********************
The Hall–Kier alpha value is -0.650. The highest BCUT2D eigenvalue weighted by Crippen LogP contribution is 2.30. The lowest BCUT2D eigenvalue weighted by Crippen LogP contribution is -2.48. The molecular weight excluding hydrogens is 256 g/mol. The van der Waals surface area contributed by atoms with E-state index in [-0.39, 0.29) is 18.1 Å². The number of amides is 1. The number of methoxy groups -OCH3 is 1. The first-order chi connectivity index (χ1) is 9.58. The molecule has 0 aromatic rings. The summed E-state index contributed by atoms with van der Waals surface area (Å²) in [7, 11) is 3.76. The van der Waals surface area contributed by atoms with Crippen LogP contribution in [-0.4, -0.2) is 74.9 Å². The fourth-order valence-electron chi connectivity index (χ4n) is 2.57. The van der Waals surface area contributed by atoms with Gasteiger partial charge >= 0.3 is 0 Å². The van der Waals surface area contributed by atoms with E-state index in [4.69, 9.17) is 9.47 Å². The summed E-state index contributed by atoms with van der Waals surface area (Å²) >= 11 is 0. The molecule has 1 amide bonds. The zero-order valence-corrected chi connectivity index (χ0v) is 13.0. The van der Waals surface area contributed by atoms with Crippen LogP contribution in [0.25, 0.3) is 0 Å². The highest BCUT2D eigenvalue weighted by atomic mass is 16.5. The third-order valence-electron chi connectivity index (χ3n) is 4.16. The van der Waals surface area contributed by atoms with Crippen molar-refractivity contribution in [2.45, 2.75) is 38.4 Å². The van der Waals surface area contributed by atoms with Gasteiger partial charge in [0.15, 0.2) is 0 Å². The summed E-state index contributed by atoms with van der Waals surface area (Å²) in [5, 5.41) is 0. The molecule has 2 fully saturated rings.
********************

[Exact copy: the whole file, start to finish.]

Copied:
The Hall–Kier alpha value is -0.650. The highest BCUT2D eigenvalue weighted by Crippen LogP contribution is 2.30. The lowest BCUT2D eigenvalue weighted by Crippen LogP contribution is -2.48. The molecular weight excluding hydrogens is 256 g/mol. The van der Waals surface area contributed by atoms with E-state index in [-0.39, 0.29) is 18.1 Å². The number of amides is 1. The number of methoxy groups -OCH3 is 1. The first-order chi connectivity index (χ1) is 9.58. The molecule has 0 aromatic rings. The summed E-state index contributed by atoms with van der Waals surface area (Å²) in [7, 11) is 3.76. The van der Waals surface area contributed by atoms with Crippen LogP contribution in [-0.4, -0.2) is 74.9 Å². The fourth-order valence-electron chi connectivity index (χ4n) is 2.57. The van der Waals surface area contributed by atoms with Gasteiger partial charge >= 0.3 is 0 Å². The van der Waals surface area contributed by atoms with E-state index in [4.69, 9.17) is 9.47 Å². The summed E-state index contributed by atoms with van der Waals surface area (Å²) >= 11 is 0. The molecule has 1 amide bonds. The zero-order valence-corrected chi connectivity index (χ0v) is 13.0. The van der Waals surface area contributed by atoms with Crippen LogP contribution in [0.25, 0.3) is 0 Å². The highest BCUT2D eigenvalue weighted by atomic mass is 16.5. The third-order valence-electron chi connectivity index (χ3n) is 4.16. The van der Waals surface area contributed by atoms with Crippen molar-refractivity contribution in [2.45, 2.75) is 38.4 Å². The van der Waals surface area contributed by atoms with Gasteiger partial charge in [0.15, 0.2) is 0 Å². The summed E-state index contributed by atoms with van der Waals surface area (Å²) in [5, 5.41) is 0. The molecule has 2 fully saturated rings.